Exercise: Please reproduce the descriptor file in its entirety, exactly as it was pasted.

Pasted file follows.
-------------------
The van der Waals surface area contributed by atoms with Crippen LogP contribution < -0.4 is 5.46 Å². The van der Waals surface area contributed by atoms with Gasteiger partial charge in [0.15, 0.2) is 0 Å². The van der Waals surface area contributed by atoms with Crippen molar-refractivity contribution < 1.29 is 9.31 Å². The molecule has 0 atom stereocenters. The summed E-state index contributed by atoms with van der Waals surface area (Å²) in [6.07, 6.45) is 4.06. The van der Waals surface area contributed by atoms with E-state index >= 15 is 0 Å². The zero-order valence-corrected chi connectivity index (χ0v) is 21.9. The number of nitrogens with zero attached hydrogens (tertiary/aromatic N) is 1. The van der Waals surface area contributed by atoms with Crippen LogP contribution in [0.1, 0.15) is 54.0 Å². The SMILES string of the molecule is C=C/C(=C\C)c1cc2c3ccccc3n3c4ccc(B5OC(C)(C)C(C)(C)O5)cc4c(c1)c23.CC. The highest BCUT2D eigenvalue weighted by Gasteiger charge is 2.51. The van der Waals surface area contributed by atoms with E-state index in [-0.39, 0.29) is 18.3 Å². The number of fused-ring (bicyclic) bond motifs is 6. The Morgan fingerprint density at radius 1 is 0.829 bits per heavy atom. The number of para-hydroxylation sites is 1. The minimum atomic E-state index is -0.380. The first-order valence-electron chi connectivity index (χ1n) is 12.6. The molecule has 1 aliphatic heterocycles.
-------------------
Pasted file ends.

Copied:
The van der Waals surface area contributed by atoms with Crippen LogP contribution < -0.4 is 5.46 Å². The van der Waals surface area contributed by atoms with Gasteiger partial charge in [0.15, 0.2) is 0 Å². The van der Waals surface area contributed by atoms with Crippen molar-refractivity contribution < 1.29 is 9.31 Å². The molecule has 0 atom stereocenters. The summed E-state index contributed by atoms with van der Waals surface area (Å²) in [6.07, 6.45) is 4.06. The van der Waals surface area contributed by atoms with E-state index >= 15 is 0 Å². The zero-order valence-corrected chi connectivity index (χ0v) is 21.9. The number of nitrogens with zero attached hydrogens (tertiary/aromatic N) is 1. The van der Waals surface area contributed by atoms with Crippen LogP contribution in [0.1, 0.15) is 54.0 Å². The SMILES string of the molecule is C=C/C(=C\C)c1cc2c3ccccc3n3c4ccc(B5OC(C)(C)C(C)(C)O5)cc4c(c1)c23.CC. The highest BCUT2D eigenvalue weighted by Gasteiger charge is 2.51. The van der Waals surface area contributed by atoms with E-state index in [-0.39, 0.29) is 18.3 Å². The number of fused-ring (bicyclic) bond motifs is 6. The Morgan fingerprint density at radius 1 is 0.829 bits per heavy atom. The number of para-hydroxylation sites is 1. The minimum atomic E-state index is -0.380. The first-order valence-electron chi connectivity index (χ1n) is 12.6. The molecule has 1 aliphatic heterocycles.